2014 is a date with a destiny still to be decided for Scotland and for the UK. Actually, it will be good to get it over and done with – whichever way it goes.
It is already tedious and we have over eight months to run. It has not been an enabling or enlightening debate as much as a mix of whingefest, fearfest and bullyfest. While some whinges are always justified and some fears are always well found, bullying is always to be abhorred, whatever its source.
One thing is certain. After 18th September this year, nothing can remain as it is.
Scotland may vote to become independent and the costs of that will be borne by Scotland herself and, differently, by the continuing United Kingdom. Both sides will separately have to redefine, reidentify, refocus and reorganise themselves.
Scotland may vote to stay in the union – but the pressure of discontent manifest in Scotland and in Wales, from the recent address to the Welsh Assembly of its First Minister, Carwyn Jones – will force overdue change in how the union manages itself.
That change will have to find its shape quickly and it will have to be a shape fit for purpose for a long haul, if the UK is to become a newly galvanised force in the world.
For 2014, our wish is first that all those eligible to vote on 18th September do so. Voting under universal suffrage is a precious right, bought in blood. Whatever way anyone chooses to vote, there should be no choice to be made in whether or not to cast that vote.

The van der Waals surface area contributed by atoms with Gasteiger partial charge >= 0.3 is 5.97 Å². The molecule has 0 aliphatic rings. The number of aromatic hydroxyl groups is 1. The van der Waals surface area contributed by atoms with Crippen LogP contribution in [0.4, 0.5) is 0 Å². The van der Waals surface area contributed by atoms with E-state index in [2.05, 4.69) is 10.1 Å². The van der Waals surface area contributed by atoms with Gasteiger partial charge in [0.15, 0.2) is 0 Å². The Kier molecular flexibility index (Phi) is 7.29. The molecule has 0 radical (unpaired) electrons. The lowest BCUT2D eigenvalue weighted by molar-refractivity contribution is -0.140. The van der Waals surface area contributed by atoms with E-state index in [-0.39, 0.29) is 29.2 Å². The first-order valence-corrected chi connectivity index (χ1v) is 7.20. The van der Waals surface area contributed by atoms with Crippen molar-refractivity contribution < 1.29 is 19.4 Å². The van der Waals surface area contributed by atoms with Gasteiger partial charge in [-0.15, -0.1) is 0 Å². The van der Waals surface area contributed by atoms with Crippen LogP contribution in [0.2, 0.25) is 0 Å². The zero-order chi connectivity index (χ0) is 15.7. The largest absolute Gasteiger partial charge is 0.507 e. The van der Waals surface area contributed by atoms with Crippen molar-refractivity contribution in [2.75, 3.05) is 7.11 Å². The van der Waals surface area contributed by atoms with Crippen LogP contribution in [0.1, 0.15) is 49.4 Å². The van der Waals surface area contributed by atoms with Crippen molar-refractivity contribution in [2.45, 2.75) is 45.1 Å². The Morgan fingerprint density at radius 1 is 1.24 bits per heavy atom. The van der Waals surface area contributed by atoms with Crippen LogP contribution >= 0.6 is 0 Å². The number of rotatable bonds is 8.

Everyone, whatever way they choose to vote, should see themselves as the ‘+1′ in the ’50% + 1′ that is all it will take to confirm a result. Every vote absolutely matters.
Second, we wish for wisdom in all those who vote. That wisdom may not be a shared wisdom for, as Jim Mather, the respected former MSP for Argyll and Bute, used to impress upon For Argyll, there are multiple realities. So each vote should be cast in what its owner sees as a wise and considered position.
This is the most serious decision ever to confront Scotland. All we wish is that it is not frivolously or automatically made but results from open-minded, private, personal consideration, ranging across the issues concerned.
Last, we wish for the wisdom of all concerned in any way with this coming vote and with its outcomes, to accept the result and not to work to undermine it, whatever it is.
When people are asked to decide and vote on an issue with as grave an impact for the future as this decision will have upon those directly concerned and, equally, upon those who will have no vote on it, unequivocal respect must be paid to the seriousness lying behind whatever the collective will turns out to be.
There is and there can be no opportunity to reverse whatever decision is the majority will of the electorate in this matter – whether any of us like it or not. That’s democracy.
When we each cast our votes, we must do so knowing that there is no way back from the final decision of the majority, whatever it is.